Susan Biali Haas M.D.

Prescriptions for Life

Want Lasting Love? Say These Words to Your Honey

What you say (or don't say) can predict the future of your relationship

Posted Oct 02, 2012

That said, as a coach I get really excited when I discover a simple and relatively effortless tool that quickly and profoundly improves a person’s life.

I’m nuts about positive psychology, and the other day while flying to L.A. I finally had time to read a chunk of Dr. Martin Seligman’s latest book, Flourish. I practically had to cover my mouth with my hand to keep from shouting with delight (again and again) at the wonderful facts and ideas I discovered in its pages.

In a section on Applied Positive Psychology, Seligman quotes Barbara Fredrickson, winner of the first Templeton Prize for research in positive psychology, as she describes the impact of the “Losada ratio”. The Losada ratio measures positive feedback compared to negative feedback, and when Fredrickson and her group transcribed every word said in business meetings for sixty companies, they found that “there is a sharp dividing line...companies with better than a 2.9 : 1 ratio for positive to negative statements are flourishing. Below that ratio, companies are not doing well economically.”

Marriage researcher John Gottman apparently found the same relationship listening to married couples’ conversations over entire weekends. Fredrickson shares Gottman's key discovery: “A 2.9 : 1 means you are headed for a divorce. You need a 5:1 ratio to predict a strong and loving marriage – five positive statements for every critical statement you make of your spouse.”

I find this stunning. Could success in love really be as simple as saying just a few more nice things to your spouse over the course of a typical day? What an amazing, empowering concept.

If you think there's room for improvement in your home, here are some suggestions for boosting your own Losada love ratio:

1) If you think something good about your honey, say it out loud

Think they look hot or just plain adorable in that outfit? Tell them. Love their eyes, even if you’ve been looking into them for twenty years? Let them know. (Gentlemen, I speak on behalf of my gender when I tell you that no woman ever gets tired of hearing that she looks beautiful. Ever.)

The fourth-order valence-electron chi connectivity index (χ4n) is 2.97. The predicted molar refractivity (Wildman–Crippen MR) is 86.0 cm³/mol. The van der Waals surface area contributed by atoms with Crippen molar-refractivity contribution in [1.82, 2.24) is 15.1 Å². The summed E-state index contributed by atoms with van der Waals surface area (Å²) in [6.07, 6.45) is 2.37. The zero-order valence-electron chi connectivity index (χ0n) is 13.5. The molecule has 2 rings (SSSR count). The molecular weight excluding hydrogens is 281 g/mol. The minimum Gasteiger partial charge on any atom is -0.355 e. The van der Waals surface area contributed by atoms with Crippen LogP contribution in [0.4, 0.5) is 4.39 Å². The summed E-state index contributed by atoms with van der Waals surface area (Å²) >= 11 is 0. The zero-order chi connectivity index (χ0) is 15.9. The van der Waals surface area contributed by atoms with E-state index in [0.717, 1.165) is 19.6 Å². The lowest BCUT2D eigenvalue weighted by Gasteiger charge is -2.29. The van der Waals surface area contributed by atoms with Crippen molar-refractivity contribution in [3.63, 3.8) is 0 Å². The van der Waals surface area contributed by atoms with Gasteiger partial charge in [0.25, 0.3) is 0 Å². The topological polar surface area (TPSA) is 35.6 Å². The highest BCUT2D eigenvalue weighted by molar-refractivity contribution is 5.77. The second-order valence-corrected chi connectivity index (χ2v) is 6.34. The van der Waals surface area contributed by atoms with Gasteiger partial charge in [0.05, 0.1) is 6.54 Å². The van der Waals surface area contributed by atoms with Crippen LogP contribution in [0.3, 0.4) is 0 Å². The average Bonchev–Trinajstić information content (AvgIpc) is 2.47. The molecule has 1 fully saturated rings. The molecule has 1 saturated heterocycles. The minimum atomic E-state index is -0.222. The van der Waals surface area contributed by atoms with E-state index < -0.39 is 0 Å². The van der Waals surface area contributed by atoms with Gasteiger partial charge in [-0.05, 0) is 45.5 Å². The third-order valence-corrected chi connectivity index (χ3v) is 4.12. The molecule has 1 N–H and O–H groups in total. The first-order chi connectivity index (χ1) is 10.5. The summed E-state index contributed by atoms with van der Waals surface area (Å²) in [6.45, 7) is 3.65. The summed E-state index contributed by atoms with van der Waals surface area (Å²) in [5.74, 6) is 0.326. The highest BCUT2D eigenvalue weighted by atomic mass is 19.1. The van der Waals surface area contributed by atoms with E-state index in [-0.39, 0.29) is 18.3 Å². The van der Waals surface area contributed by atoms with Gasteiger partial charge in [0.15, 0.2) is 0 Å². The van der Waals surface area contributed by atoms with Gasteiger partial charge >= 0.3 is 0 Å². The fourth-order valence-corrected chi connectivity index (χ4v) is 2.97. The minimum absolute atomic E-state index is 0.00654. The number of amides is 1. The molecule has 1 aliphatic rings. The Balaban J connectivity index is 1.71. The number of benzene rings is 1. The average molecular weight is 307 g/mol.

2) Recognize and comment on things you’ve been taking for granted

Even if you’re with the kindest, most generous person ever, it’s natural to get so used to their positive traits over time that you no longer even notice or feel grateful. Make a list of the wonderful things about your mate that you take for granted, and then make a point of complimenting them when you notice one of the behaviors or qualities on your list.

3) Give credit for “goodwill”, no matter what they say or do

In Dr. Emerson Eggerichs’ book The Language of Love and Respect, he talks about the importance of reminding yourself that your spouse fundamentally has good intentions towards you, no matter how he or she may be acting in the moment.

“Goodwilled people do not mean any harm,” he writes. “Your spouse may be neglectful, forgetful, or make a careless, even thoughtless remark...but despite all these failings, deep down you both care for each other. Beneath the turmoil on the surface of what is going on, your goodwill remains intact.”

(note: obviously there are rare situations in which a person’s significant other may have a personality disorder and be truly malicious in their intentions or actions; Eggerichs’ advice pertains to the vast majority of “normal” couples)

Remind yourself of your mate’s fundamental goodwill during moments of conflict or hurt feelings, and acknowledge their foundation of love and good intentions out loud. Can you imagine how that could change those challenging moments?

4) Say thank you

Such an easy way to quickly ramp up your Losada ratio. Add an endearment and a kiss (“Thank you so much, sweetheart...muaaa!”) for extra impact.

5) Before making a negative comment, ask yourself if it’s necessary

Carefully worded constructive criticism can be valuable and even improve your relationship, but measure out negative feedback carefully. What’s the motivation behind your words? Are you grumpy? Tired? Feeling resentful? Angry for another reason that you’re too cowardly to talk about? Be careful about taking it out on your loved one. Also, be mindful of any tendencies to habitually criticize your honey, especially in front of others. I can’t stand it when people cut down their spouse in public - some have mastered it to the point where it’s their shtick, like a stand-up comedy act. Yuck! That’s just asking for trouble. Not worth it, even if it does get a few laughs.

To reinforce the idea that there is room for criticism in a healthy relationship, Fredrickson recommends you “don’t go overboard with positivity. Life is a ship with sails and rudder. Above 13:1, without a negative rudder, the positive sails flap aimlessly, and you lose your credibility.”

What are your favorite ways of building up your honey and letting them know how much you appreciate and admire them? Where do you think you could improve? I'd love to hear from you in the comment section below.

Dr. Susan Biali, M.D. is a medical doctor, health and happiness expert, life and health coach, professional speaker, flamenco dancer, and the author of Live a Life You Love: 7 Steps to a Healthier, Happier, More Passionate You, dedicated to helping people worldwide get healthy, find happiness and enjoy more meaningful lives that they love. Dr. Biali is available for keynote presentations, workshops/retreats, media commentary, and private life and health coaching—contact susan@susanbiali.com or visit www.susanbiali.com for more details.

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Copyright Dr. Susan Biali, M.D. 2012